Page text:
Over this past weekend, a couple friends and I went camping on Max Patch. Everything was grand except for two things. First, the hike up to Max Patch. If you don’t know, Max Patch stands at 4,600 ft. tall. Although the car helped us up 3,280 of those feet, we had about 1,320 ft. left to hike at a 45-degree angle. This led to a burning feeling in my calves and a loss of breath–obviously due to the elevation and not my addiction to Fruity Pebbles. Secondly, I learned that making a fire is easier when you have kindling to start it.
Something that consistently happens before I go camping is that my mom will send me helpful videos and blog posts. You know, stuff like camping hacks and people getting mauled by bears. When I was watching one of the camping hacks videos after the trip, I saw that Doritos can be used as kindling. Also, what just so happened to be in the cheesy chip pack I brought camping . . . was some Doritos. I was the idiot that watched the video after the trip and wasted a bunch of papers trying to get a dumb fire started. I had what I needed; I just didn’t know how to use it.
and because he was a tentmaker as they were, he stayed and worked with them.
– Acts 18:3
Paul, a slave of Christ, who worked all day spreading the Gospel, made tents when he had the downtime in order to support his ministry. When I read about Paul, I hear the great stories about how he was beaten and died, then woke up and marched back into the city that threatened him. I hear about all of the churches he has planted. I hear about the time Jesus made him go blind so that he could really see. Yet, I never really hear much about his tentmaking.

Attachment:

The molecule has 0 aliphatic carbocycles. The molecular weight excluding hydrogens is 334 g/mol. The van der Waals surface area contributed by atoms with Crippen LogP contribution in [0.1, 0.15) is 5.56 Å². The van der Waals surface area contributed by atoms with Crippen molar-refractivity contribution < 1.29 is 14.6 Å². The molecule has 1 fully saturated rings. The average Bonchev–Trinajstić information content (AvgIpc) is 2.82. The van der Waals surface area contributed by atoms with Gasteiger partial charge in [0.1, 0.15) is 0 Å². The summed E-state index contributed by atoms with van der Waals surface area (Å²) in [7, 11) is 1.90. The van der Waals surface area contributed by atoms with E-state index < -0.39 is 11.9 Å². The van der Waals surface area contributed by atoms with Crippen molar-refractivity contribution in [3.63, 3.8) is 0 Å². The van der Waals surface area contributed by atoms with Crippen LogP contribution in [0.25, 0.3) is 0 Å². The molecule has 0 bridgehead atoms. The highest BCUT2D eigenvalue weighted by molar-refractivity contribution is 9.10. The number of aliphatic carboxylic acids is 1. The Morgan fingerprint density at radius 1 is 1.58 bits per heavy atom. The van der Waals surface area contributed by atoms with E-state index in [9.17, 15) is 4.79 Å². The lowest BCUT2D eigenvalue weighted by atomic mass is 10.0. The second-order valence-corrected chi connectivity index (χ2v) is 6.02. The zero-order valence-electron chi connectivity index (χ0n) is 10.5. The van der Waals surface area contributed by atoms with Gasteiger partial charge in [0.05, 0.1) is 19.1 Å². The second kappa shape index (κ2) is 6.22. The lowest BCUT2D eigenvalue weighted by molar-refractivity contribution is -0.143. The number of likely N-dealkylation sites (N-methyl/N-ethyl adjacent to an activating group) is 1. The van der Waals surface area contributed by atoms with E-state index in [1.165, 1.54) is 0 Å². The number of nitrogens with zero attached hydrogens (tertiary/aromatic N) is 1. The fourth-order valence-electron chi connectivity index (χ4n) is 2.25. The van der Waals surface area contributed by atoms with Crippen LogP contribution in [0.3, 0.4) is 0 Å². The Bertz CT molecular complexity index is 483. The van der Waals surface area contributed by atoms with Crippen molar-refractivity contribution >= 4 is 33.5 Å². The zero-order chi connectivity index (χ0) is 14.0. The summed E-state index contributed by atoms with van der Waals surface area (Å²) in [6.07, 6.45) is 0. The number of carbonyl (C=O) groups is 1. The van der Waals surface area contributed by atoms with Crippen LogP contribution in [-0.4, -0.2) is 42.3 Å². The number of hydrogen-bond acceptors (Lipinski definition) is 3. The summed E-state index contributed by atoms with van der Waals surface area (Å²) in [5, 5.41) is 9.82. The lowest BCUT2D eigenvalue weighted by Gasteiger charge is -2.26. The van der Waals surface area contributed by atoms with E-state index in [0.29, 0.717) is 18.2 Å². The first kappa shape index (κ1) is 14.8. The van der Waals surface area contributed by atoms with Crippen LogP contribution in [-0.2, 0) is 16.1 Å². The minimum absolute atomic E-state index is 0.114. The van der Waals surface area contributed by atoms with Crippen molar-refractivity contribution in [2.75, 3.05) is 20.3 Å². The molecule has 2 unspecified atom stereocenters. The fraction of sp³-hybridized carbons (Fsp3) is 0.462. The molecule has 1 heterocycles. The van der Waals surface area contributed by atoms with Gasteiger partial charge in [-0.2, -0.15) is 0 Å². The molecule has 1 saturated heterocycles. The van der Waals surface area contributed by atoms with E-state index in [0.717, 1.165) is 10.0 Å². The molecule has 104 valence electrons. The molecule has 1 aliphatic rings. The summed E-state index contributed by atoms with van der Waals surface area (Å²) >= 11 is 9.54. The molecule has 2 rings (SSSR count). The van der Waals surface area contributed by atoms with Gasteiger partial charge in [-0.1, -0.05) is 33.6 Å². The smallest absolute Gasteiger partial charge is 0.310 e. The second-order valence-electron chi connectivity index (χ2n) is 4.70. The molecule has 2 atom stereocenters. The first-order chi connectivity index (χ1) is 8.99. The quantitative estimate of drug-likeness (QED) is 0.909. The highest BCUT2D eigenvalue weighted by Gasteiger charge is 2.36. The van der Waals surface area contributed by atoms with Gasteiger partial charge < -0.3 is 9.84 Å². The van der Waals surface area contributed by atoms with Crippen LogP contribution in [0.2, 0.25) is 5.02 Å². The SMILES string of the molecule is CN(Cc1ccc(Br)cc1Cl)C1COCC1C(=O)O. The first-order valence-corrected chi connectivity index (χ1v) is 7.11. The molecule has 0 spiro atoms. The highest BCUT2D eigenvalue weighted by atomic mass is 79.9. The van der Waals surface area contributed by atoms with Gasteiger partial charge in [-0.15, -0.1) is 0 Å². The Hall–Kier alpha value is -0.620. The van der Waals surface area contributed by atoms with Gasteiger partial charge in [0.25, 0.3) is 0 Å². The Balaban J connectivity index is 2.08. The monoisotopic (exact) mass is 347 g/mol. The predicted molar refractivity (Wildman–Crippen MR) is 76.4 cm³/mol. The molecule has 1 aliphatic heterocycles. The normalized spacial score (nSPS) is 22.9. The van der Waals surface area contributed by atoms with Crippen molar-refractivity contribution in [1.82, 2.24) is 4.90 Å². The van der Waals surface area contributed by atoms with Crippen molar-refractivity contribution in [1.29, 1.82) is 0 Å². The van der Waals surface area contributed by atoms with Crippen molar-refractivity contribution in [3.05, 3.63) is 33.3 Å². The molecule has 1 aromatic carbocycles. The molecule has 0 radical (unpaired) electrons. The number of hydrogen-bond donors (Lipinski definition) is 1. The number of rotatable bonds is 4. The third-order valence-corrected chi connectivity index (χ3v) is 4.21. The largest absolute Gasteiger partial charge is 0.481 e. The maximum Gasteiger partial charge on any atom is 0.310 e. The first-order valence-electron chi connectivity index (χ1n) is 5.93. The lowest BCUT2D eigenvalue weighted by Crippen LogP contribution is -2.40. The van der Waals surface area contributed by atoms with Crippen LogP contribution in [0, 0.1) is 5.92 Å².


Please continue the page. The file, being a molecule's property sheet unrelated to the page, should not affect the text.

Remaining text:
Honestly, I know why I never hear about it. Tentmaking isn’t exciting. It isn’t eye-catching nor fun. When it comes to the day-to-day grind, we all must put in, then it becomes something old, something normal.
Tentmaking was something to support what Paul knew he was meant to do. Paul had the skill to create something other people needed. It doesn’t matter if Paul loved it or hated it. Tentmaking provided a way for Paul’s ministry to reach others. This wasn’t easy. He had to pump out enough tents to keep his reputation up and allow himself to keep traveling. It was the mundane, tiring task of simply making money.
Each and every person reading this page has a skill, a talent. Each and every person reading this page has a ministry, an influence. Where in your life do they overlap? Your talent and your ministry must collide to create an opportunity that you might reach others for the Gospel.
CHALLENGE: Be a Tentmaker
Now, unless you work for Coleman or Ozark Trail, then you will not literally be making tents. When you become a tentmaker, you take the challenge to overlap your talent and your ministry.
This means that your vocation is not just a way to support your family but a place to grow your Heavenly family. This means that if God gives you Doritos, then you start a fire. It may not make sense why you have been given certain talents but you can be sure God wants you to use that to start a fire in the hearts of non-believers. Devote yourself to plant seeds in people where God has planted you.
God has given you talents to give to others. (Click to Tweet) Be a tentmaker and find a home for your talents.
For Your Name is my name and my name for Your Glory,
Forever and Ever, Amen.